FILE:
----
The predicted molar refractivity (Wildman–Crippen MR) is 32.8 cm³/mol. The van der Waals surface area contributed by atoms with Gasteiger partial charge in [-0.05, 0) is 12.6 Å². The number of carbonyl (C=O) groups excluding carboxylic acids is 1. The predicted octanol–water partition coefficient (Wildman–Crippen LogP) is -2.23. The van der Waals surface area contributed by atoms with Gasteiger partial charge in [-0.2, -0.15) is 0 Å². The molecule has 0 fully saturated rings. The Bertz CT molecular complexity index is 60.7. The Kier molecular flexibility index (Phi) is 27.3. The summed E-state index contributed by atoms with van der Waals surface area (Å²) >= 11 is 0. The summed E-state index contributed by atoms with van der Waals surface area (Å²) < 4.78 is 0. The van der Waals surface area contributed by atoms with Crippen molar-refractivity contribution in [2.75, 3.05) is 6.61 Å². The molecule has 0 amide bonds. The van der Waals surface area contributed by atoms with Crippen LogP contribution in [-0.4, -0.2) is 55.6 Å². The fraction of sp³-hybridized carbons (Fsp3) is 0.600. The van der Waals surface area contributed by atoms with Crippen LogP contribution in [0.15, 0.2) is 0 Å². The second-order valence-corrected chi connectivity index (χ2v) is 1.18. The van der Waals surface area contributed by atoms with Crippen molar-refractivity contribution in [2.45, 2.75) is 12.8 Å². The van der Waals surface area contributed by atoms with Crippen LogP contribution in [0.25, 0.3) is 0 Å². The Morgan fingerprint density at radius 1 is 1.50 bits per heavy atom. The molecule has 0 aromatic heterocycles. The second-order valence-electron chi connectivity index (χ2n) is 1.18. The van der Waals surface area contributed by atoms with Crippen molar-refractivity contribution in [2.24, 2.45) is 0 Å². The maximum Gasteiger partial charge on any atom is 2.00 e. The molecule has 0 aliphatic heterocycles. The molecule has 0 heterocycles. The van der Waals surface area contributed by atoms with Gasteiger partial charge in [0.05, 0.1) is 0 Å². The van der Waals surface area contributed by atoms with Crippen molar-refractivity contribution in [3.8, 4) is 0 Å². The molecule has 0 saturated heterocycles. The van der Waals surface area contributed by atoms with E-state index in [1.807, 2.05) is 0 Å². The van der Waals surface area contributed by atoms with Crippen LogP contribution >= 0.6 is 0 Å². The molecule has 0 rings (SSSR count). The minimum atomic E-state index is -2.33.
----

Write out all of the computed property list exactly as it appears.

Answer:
The predicted molar refractivity (Wildman–Crippen MR) is 32.8 cm³/mol. The van der Waals surface area contributed by atoms with Gasteiger partial charge in [-0.05, 0) is 12.6 Å². The number of carbonyl (C=O) groups excluding carboxylic acids is 1. The predicted octanol–water partition coefficient (Wildman–Crippen LogP) is -2.23. The van der Waals surface area contributed by atoms with Gasteiger partial charge in [-0.2, -0.15) is 0 Å². The molecule has 0 fully saturated rings. The Bertz CT molecular complexity index is 60.7. The Kier molecular flexibility index (Phi) is 27.3. The summed E-state index contributed by atoms with van der Waals surface area (Å²) >= 11 is 0. The summed E-state index contributed by atoms with van der Waals surface area (Å²) < 4.78 is 0. The van der Waals surface area contributed by atoms with Crippen molar-refractivity contribution in [2.75, 3.05) is 6.61 Å². The molecule has 0 amide bonds. The van der Waals surface area contributed by atoms with Crippen LogP contribution in [-0.4, -0.2) is 55.6 Å². The fraction of sp³-hybridized carbons (Fsp3) is 0.600. The van der Waals surface area contributed by atoms with Crippen LogP contribution in [0.15, 0.2) is 0 Å². The second-order valence-corrected chi connectivity index (χ2v) is 1.18. The van der Waals surface area contributed by atoms with Crippen molar-refractivity contribution in [2.45, 2.75) is 12.8 Å². The van der Waals surface area contributed by atoms with Crippen LogP contribution in [0.25, 0.3) is 0 Å². The Morgan fingerprint density at radius 1 is 1.50 bits per heavy atom. The molecule has 0 aromatic heterocycles. The second-order valence-electron chi connectivity index (χ2n) is 1.18. The van der Waals surface area contributed by atoms with Crippen molar-refractivity contribution in [2.24, 2.45) is 0 Å². The maximum Gasteiger partial charge on any atom is 2.00 e. The molecule has 0 aliphatic heterocycles. The molecule has 0 heterocycles. The van der Waals surface area contributed by atoms with Gasteiger partial charge in [0.05, 0.1) is 0 Å². The van der Waals surface area contributed by atoms with Crippen molar-refractivity contribution in [3.8, 4) is 0 Å². The molecule has 0 saturated heterocycles. The van der Waals surface area contributed by atoms with E-state index in [1.807, 2.05) is 0 Å². The van der Waals surface area contributed by atoms with Crippen LogP contribution >= 0.6 is 0 Å². The molecule has 0 rings (SSSR count). The minimum atomic E-state index is -2.33.